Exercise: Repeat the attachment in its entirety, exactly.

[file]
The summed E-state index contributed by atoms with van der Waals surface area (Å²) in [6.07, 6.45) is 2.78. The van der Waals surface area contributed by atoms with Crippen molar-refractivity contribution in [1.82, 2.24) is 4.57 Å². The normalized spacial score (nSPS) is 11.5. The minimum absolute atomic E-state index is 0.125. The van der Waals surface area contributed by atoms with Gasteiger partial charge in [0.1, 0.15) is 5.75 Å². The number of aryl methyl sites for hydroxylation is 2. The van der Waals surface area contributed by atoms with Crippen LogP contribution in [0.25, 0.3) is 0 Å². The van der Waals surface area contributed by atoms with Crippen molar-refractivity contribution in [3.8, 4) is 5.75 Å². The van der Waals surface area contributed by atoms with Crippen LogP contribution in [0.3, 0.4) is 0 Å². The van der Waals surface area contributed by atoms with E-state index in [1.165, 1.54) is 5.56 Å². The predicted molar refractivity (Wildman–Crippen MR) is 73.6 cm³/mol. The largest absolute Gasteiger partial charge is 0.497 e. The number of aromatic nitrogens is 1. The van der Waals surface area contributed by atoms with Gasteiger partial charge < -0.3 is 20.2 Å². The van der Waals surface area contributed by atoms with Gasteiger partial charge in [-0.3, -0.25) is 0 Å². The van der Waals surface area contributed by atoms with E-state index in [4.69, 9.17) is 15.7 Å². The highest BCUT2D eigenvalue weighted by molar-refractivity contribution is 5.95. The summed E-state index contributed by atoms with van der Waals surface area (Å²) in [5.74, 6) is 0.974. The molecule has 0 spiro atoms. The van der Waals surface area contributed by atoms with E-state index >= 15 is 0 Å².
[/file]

The summed E-state index contributed by atoms with van der Waals surface area (Å²) in [6.07, 6.45) is 2.78. The van der Waals surface area contributed by atoms with Crippen molar-refractivity contribution in [1.82, 2.24) is 4.57 Å². The normalized spacial score (nSPS) is 11.5. The minimum absolute atomic E-state index is 0.125. The van der Waals surface area contributed by atoms with Gasteiger partial charge in [0.1, 0.15) is 5.75 Å². The number of aryl methyl sites for hydroxylation is 2. The van der Waals surface area contributed by atoms with Crippen LogP contribution in [0.25, 0.3) is 0 Å². The van der Waals surface area contributed by atoms with Crippen molar-refractivity contribution in [3.8, 4) is 5.75 Å². The van der Waals surface area contributed by atoms with Crippen LogP contribution in [0.3, 0.4) is 0 Å². The van der Waals surface area contributed by atoms with E-state index in [1.165, 1.54) is 5.56 Å². The predicted molar refractivity (Wildman–Crippen MR) is 73.6 cm³/mol. The largest absolute Gasteiger partial charge is 0.497 e. The number of aromatic nitrogens is 1. The van der Waals surface area contributed by atoms with Gasteiger partial charge < -0.3 is 20.2 Å². The van der Waals surface area contributed by atoms with Gasteiger partial charge in [-0.3, -0.25) is 0 Å². The van der Waals surface area contributed by atoms with E-state index in [4.69, 9.17) is 15.7 Å². The highest BCUT2D eigenvalue weighted by molar-refractivity contribution is 5.95. The summed E-state index contributed by atoms with van der Waals surface area (Å²) in [5.74, 6) is 0.974. The molecule has 0 spiro atoms. The van der Waals surface area contributed by atoms with E-state index >= 15 is 0 Å².